|Credit: Vegetables and olive oil photo via Shutterstock|
BOSTON — Chances are you know what's good for you — daily exercise, avoiding tempting sweets and eating plenty of fruits and vegetables. But chances are, you don't follow this advice.
So why is it so difficult to make healthy choices? Partly, it's because humans have a natural bias for rewards that come sooner (a piece of chocolate cake you can eat today) rather than later (a reduced risk of heart disease), said David Laibson, a professor of economics at Harvard University.
Because of this bias, simply giving people information — such as how many calories are in their latte or hamburger — doesn't typically change their behavior, Laibson said. This explains why efforts to post calorie information in restaurants and fast food chains don't usually change how many calories people consume, studies show.
But there may be ways to help people follow through with their good intentions, Laibson said.
In recent studies, Laibson and colleagues have found that simple things like asking people to write down a plan for when they will do something can improve their adherence to healthy behaviors.
For instance, in one study, Laibson and colleagues gave people a leaflet telling them when and where to get a flu shot. If that leaflet also asked them to write down the date and time they planned to go (by providing a box to write this information), the percentage of people who actually went to get a flu shot increased from 33 percent to 37 percent.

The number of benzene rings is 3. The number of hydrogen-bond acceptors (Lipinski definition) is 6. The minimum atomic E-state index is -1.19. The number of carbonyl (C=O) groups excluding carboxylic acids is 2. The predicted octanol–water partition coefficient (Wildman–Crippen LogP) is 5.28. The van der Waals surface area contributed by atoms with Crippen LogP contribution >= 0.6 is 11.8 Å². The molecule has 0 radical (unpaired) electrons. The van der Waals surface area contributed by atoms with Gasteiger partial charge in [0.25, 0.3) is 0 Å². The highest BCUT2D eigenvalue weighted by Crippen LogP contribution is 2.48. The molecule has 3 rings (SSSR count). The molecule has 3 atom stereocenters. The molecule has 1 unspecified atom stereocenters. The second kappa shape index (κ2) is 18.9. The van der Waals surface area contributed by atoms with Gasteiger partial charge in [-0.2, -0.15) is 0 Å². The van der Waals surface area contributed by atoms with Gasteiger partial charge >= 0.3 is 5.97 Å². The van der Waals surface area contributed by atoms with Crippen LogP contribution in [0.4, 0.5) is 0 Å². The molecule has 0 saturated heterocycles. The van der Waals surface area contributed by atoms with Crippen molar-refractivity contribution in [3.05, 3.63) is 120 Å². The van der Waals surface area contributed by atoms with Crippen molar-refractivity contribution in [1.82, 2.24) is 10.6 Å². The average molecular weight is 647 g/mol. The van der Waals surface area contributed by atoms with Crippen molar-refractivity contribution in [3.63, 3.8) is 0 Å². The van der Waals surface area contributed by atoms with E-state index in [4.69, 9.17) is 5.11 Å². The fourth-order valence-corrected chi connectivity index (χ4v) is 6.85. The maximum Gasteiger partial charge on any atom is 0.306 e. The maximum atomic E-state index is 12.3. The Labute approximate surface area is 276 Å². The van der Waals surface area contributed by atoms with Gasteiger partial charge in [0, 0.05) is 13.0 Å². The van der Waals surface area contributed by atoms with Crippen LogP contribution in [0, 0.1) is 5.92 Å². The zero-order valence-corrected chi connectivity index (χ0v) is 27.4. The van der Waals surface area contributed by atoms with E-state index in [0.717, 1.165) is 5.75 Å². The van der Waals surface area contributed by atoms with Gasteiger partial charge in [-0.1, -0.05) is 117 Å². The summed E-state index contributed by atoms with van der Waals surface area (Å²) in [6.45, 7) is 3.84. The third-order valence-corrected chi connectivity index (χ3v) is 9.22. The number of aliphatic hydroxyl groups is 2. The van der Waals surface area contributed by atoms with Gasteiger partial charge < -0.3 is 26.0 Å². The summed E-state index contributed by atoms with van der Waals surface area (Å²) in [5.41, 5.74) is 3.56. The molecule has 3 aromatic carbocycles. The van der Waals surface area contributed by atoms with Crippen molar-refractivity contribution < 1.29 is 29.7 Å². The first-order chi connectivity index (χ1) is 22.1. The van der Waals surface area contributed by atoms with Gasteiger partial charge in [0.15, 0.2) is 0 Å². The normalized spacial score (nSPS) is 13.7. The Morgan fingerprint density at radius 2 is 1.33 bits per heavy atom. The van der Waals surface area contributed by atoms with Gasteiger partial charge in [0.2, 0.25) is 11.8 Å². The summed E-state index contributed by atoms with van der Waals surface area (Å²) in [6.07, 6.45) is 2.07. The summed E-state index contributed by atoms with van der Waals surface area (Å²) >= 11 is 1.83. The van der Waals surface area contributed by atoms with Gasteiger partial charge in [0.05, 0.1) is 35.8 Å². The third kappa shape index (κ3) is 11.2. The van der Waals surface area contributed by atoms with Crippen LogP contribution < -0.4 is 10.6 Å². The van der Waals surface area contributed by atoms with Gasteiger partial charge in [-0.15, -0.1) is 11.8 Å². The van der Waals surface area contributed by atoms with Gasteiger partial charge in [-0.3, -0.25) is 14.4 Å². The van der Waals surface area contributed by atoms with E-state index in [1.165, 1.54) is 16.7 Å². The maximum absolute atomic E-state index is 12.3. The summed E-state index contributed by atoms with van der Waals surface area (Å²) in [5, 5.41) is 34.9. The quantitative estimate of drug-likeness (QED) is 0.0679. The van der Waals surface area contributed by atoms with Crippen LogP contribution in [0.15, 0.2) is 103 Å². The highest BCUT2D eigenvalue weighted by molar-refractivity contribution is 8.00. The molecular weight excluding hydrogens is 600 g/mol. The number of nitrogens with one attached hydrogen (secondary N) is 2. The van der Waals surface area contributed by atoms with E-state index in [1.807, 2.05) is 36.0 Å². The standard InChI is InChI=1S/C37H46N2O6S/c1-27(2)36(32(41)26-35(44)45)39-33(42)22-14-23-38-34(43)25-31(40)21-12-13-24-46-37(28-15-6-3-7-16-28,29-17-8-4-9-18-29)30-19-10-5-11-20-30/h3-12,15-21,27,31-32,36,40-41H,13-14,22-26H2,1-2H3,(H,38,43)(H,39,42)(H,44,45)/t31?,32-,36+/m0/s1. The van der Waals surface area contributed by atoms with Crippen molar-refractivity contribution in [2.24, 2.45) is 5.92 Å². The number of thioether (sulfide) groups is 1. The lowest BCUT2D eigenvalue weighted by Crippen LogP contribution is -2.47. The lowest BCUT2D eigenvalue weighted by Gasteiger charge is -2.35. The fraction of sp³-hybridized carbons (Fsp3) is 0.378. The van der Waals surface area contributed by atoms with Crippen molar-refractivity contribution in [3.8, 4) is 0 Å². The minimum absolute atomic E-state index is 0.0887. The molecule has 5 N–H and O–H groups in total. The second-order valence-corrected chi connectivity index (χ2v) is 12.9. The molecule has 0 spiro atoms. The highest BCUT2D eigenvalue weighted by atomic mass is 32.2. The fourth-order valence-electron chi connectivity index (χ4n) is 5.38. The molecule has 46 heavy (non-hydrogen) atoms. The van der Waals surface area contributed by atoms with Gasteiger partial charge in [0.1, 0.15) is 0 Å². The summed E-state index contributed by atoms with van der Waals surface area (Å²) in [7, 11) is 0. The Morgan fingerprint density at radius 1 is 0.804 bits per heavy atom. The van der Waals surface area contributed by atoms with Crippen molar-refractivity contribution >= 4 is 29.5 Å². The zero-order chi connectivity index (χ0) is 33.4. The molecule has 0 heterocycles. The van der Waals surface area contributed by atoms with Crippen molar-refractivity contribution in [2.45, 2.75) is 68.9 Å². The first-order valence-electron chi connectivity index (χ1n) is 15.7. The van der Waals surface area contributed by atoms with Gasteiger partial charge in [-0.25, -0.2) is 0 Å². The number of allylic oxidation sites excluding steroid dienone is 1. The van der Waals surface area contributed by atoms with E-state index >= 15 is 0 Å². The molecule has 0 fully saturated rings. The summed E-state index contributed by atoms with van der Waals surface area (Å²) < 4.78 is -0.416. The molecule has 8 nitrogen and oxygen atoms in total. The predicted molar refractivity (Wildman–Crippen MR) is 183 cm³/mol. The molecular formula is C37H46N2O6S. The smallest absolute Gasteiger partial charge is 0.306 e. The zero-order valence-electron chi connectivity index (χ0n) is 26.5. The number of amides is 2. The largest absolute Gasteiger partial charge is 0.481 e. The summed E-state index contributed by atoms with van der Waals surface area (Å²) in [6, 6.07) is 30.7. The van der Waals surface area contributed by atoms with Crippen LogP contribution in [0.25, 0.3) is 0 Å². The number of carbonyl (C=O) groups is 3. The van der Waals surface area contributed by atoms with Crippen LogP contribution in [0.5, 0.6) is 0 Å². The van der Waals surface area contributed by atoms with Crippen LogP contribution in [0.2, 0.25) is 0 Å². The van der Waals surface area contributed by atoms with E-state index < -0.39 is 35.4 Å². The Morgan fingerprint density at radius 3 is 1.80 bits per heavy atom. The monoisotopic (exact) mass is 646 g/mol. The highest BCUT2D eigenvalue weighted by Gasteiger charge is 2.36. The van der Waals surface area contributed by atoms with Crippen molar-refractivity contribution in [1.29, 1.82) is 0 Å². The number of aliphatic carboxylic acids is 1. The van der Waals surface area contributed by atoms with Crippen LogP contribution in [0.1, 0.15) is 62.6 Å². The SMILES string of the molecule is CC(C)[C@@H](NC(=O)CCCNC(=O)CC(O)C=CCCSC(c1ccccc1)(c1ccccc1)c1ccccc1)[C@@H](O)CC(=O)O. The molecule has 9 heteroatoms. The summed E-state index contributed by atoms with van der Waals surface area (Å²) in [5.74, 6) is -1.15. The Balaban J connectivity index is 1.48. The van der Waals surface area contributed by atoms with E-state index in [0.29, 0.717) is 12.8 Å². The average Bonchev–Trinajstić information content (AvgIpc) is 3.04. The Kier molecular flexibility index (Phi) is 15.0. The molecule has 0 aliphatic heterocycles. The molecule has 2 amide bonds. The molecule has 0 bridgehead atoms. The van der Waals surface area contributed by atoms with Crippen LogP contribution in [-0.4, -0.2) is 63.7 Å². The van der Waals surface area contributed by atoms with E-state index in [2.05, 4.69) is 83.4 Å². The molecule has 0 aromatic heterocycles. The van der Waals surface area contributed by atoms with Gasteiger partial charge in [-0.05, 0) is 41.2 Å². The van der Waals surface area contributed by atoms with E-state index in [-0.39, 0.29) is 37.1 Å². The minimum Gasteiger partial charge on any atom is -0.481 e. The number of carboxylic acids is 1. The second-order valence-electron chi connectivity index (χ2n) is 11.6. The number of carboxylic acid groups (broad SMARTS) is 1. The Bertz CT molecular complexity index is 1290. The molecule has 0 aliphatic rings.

While this is a relatively small increase, it took just "a few drops of ink" to the leaflet, he said, and future studies should explore whether other types of interventions have an even greater impact on behavior.
Laibson said his studies focus on how to get consumers, rather than product makers, to change, because those who make foods and beverages are responsive to their customers.
Laibson discussed his work this week at the annual meeting of the American Association for the Advancement of Science in Boston.
Work from other researchers has found that unconscious factors, such as the size of plates used for eating, can contribute to how much we eat, and using smaller plates reduces consumption.
Pass it on: Simple changes may make it easier for people to follow through with their health goals.